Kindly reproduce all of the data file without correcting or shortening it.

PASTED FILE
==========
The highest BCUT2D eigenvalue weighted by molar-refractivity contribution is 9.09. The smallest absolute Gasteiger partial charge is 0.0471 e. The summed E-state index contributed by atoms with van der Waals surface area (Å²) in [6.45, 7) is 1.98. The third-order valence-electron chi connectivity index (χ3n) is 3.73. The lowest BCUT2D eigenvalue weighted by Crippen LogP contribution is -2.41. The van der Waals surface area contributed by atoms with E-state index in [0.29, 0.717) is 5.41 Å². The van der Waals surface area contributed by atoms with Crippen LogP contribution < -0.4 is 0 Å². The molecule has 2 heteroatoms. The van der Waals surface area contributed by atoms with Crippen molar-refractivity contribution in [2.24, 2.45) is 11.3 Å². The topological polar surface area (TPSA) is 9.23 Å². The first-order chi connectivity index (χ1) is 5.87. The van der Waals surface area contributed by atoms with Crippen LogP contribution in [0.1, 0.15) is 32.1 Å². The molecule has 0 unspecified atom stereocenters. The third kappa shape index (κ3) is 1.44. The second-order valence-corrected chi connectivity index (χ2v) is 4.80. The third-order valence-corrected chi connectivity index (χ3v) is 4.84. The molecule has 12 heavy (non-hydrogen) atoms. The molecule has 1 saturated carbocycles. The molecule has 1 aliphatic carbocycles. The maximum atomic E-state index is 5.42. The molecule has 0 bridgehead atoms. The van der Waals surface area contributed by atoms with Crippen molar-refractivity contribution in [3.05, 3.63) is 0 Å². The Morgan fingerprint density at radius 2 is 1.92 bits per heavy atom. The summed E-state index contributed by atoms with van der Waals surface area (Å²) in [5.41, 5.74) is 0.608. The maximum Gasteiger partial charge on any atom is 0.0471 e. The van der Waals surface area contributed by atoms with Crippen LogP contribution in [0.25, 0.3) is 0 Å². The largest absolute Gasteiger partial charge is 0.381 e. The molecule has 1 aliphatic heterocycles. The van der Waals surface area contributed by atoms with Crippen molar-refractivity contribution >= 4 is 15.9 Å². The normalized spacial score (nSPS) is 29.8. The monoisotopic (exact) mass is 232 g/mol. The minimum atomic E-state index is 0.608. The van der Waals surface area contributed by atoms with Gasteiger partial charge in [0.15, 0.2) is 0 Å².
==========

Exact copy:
The highest BCUT2D eigenvalue weighted by molar-refractivity contribution is 9.09. The smallest absolute Gasteiger partial charge is 0.0471 e. The summed E-state index contributed by atoms with van der Waals surface area (Å²) in [6.45, 7) is 1.98. The third-order valence-electron chi connectivity index (χ3n) is 3.73. The lowest BCUT2D eigenvalue weighted by Crippen LogP contribution is -2.41. The van der Waals surface area contributed by atoms with E-state index in [0.29, 0.717) is 5.41 Å². The van der Waals surface area contributed by atoms with Crippen LogP contribution < -0.4 is 0 Å². The molecule has 2 heteroatoms. The van der Waals surface area contributed by atoms with Crippen molar-refractivity contribution in [2.24, 2.45) is 11.3 Å². The topological polar surface area (TPSA) is 9.23 Å². The first-order chi connectivity index (χ1) is 5.87. The van der Waals surface area contributed by atoms with Crippen LogP contribution in [0.1, 0.15) is 32.1 Å². The molecule has 0 unspecified atom stereocenters. The third kappa shape index (κ3) is 1.44. The second-order valence-corrected chi connectivity index (χ2v) is 4.80. The third-order valence-corrected chi connectivity index (χ3v) is 4.84. The molecule has 12 heavy (non-hydrogen) atoms. The molecule has 1 saturated carbocycles. The molecule has 1 aliphatic carbocycles. The maximum atomic E-state index is 5.42. The molecule has 0 bridgehead atoms. The van der Waals surface area contributed by atoms with Crippen molar-refractivity contribution in [3.05, 3.63) is 0 Å². The Morgan fingerprint density at radius 2 is 1.92 bits per heavy atom. The summed E-state index contributed by atoms with van der Waals surface area (Å²) in [5.41, 5.74) is 0.608. The maximum Gasteiger partial charge on any atom is 0.0471 e. The van der Waals surface area contributed by atoms with Crippen LogP contribution in [0.25, 0.3) is 0 Å². The largest absolute Gasteiger partial charge is 0.381 e. The molecule has 1 aliphatic heterocycles. The van der Waals surface area contributed by atoms with Crippen molar-refractivity contribution >= 4 is 15.9 Å². The normalized spacial score (nSPS) is 29.8. The monoisotopic (exact) mass is 232 g/mol. The minimum atomic E-state index is 0.608. The van der Waals surface area contributed by atoms with Gasteiger partial charge in [0.15, 0.2) is 0 Å².